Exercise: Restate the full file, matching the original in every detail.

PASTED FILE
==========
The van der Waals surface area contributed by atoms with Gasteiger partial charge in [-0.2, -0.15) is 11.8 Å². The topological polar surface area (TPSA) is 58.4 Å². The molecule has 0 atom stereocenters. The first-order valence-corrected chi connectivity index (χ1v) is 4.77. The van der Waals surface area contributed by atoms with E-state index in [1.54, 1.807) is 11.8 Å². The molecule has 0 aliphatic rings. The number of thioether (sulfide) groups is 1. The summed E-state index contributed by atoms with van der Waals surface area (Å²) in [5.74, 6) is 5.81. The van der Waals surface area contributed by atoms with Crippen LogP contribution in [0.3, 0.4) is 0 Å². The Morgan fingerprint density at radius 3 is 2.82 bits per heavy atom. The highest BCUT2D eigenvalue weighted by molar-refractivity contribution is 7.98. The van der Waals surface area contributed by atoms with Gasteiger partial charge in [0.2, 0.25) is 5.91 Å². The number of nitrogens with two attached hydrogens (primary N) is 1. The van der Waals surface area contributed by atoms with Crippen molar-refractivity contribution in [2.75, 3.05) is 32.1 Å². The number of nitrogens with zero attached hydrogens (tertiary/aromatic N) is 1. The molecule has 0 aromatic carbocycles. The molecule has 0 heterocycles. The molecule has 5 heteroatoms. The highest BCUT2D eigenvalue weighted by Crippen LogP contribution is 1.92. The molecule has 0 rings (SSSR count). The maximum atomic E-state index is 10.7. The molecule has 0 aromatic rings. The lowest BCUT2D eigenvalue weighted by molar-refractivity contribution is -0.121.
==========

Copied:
The van der Waals surface area contributed by atoms with Gasteiger partial charge in [-0.2, -0.15) is 11.8 Å². The topological polar surface area (TPSA) is 58.4 Å². The molecule has 0 atom stereocenters. The first-order valence-corrected chi connectivity index (χ1v) is 4.77. The van der Waals surface area contributed by atoms with E-state index in [1.54, 1.807) is 11.8 Å². The molecule has 0 aliphatic rings. The number of thioether (sulfide) groups is 1. The summed E-state index contributed by atoms with van der Waals surface area (Å²) in [5.74, 6) is 5.81. The van der Waals surface area contributed by atoms with Crippen LogP contribution in [0.3, 0.4) is 0 Å². The Morgan fingerprint density at radius 3 is 2.82 bits per heavy atom. The highest BCUT2D eigenvalue weighted by molar-refractivity contribution is 7.98. The van der Waals surface area contributed by atoms with Gasteiger partial charge in [0.2, 0.25) is 5.91 Å². The number of nitrogens with two attached hydrogens (primary N) is 1. The van der Waals surface area contributed by atoms with Crippen molar-refractivity contribution in [2.75, 3.05) is 32.1 Å². The number of nitrogens with zero attached hydrogens (tertiary/aromatic N) is 1. The molecule has 0 aromatic carbocycles. The molecule has 0 heterocycles. The molecule has 5 heteroatoms. The highest BCUT2D eigenvalue weighted by Crippen LogP contribution is 1.92. The molecule has 0 rings (SSSR count). The maximum atomic E-state index is 10.7. The molecule has 0 aromatic rings. The lowest BCUT2D eigenvalue weighted by molar-refractivity contribution is -0.121.